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  • In 2013, a team of researchers held a math test.

  • The exam was administered to over 1,100 American adults,

  • and designed, in part, to test their ability to evaluate sets of data.

  • Hidden among these math problems were two almost identical questions.

  • Both problems used the same difficult data set,

  • and each had one objectively correct answer.

  • The first asked about the correlation between rashes and a new skin cream.

  • The second asked about the correlation between crime rates and gun control legislation.

  • Participants with strong math skills

  • were much more likely to get the first question correct.

  • But despite being mathematically identical,

  • the results for the second question looked totally different.

  • Here, math skills weren't the best predictor

  • of which participants answered correctly.

  • Instead, another variable the researchers had been tracking came into play:

  • political identity.

  • Participants whose political beliefs aligned

  • with a correct interpretation of the data

  • were far more likely to answer the problem right.

  • Even the study's top mathematicians

  • were 45% more likely to get the second question wrong

  • when the correct answer challenged their political beliefs.

  • What is it about politics that inspires this kind of illogical error?

  • Can someone's political identity actually affect their ability

  • to process information?

  • The answer lies in a cognitive phenomenon

  • that has become increasingly visible in public life: partisanship.

  • While it's often invoked in the context of politics,

  • partisanship is more broadly defined as a strong preference or bias

  • towards any particular group or idea.

  • Our political, ethnic, religious, and national identities

  • are all different forms of partisanship.

  • Of course, identifying with social groups

  • is an essential and healthy part of human life.

  • Our sense of self is defined not only by who we are as individuals,

  • but also by the groups we belong to.

  • As a result, we're strongly motivated to defend our group identities,

  • protecting both our sense of self and our social communities.

  • But this becomes a problem when the group's beliefs

  • are at odds with reality.

  • Imagine watching your favorite sports team commit a serious foul.

  • You know that's against the rules,

  • but your fellow fans think it's totally acceptable.

  • The tension between these two incompatible thoughts

  • is called cognitive dissonance,

  • and most people are driven to resolve this uncomfortable state of limbo.

  • You might start to blame the referee, complain that the other team started it,

  • or even convince yourself there was no foul in the first place.

  • In a case like this,

  • people are often more motivated to maintain a positive relationship

  • with their group than perceive the world accurately.

  • This behavior is especially dangerous in politics.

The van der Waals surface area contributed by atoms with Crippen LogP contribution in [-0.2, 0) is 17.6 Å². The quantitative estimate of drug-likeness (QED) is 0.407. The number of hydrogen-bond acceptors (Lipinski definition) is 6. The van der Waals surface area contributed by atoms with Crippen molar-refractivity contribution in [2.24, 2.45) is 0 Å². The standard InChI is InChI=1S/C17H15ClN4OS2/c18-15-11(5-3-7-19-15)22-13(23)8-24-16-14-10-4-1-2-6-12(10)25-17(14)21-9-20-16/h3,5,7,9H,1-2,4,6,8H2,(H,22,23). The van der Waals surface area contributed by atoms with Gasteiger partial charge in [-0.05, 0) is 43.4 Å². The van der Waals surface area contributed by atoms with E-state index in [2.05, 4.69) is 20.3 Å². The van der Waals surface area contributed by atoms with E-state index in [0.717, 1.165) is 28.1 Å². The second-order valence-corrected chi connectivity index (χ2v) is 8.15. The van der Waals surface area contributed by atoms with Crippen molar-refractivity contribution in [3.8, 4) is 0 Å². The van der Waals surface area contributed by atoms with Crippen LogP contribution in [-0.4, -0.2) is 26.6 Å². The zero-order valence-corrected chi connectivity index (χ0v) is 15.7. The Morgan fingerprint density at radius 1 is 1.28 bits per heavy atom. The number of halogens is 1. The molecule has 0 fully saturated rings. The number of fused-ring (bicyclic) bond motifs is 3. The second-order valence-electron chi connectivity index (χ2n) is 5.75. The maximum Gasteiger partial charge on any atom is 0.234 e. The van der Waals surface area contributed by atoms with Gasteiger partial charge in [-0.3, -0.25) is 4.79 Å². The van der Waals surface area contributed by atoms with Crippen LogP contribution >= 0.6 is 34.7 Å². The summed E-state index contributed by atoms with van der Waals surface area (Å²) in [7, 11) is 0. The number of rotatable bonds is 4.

• On an individual scale,

  • allegiance to a party allows people to create a political identity

  • and support policies they agree with.

  • But partisan-based cognitive dissonance can lead people to reject evidence

  • that's inconsistent with the party line or discredits party leaders.

  • And when entire groups of people revise the facts in service of partisan beliefs,

  • it can lead to policies that aren't grounded in truth or reason.

  • This problem isn't new

  • political identities have been around for centuries.

  • But studies show that partisan polarization

  • has increased dramatically in the last few decades.

  • One theory explaining this increase

  • is the trend towards clustering geographically in like-minded communities.

  • Another is the growing tendency to rely on partisan news

  • or social media bubbles.

  • These often act like echo chambers,

  • delivering news and ideas from people with similar views.

  • Fortunately, cognitive scientists have uncovered some strategies

  • for resisting this distortion filter.

  • One is to remember that you're probably more biased than you think.

  • So when you encounter new information,

  • make a deliberate effort to push through your initial intuition

  • and evaluate it analytically.

  • In your own groups, try to make fact-checking and questioning assumptions

  • a valued part of the culture.

  • Warning people that they might have been presented with misinformation

  • can also help.

  • And when you're trying to persuade someone else,

  • affirming their values and framing the issue in their language

  • can help make people more receptive.

  • We still have a long way to go before solving the problem of partisanship.

  • But hopefully, these tools can help keep us better informed,

  • and capable of making evidence-based decisions about our shared reality.

In 2013, a team of researchers held a math test.

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B1 中級

党派性の心理学 - ジェイ・ヴァン・バベル (The psychology of partisanship - Jay Van Bavel)

  • 57 2
    Seraya に公開 2021 年 01 月 14 日
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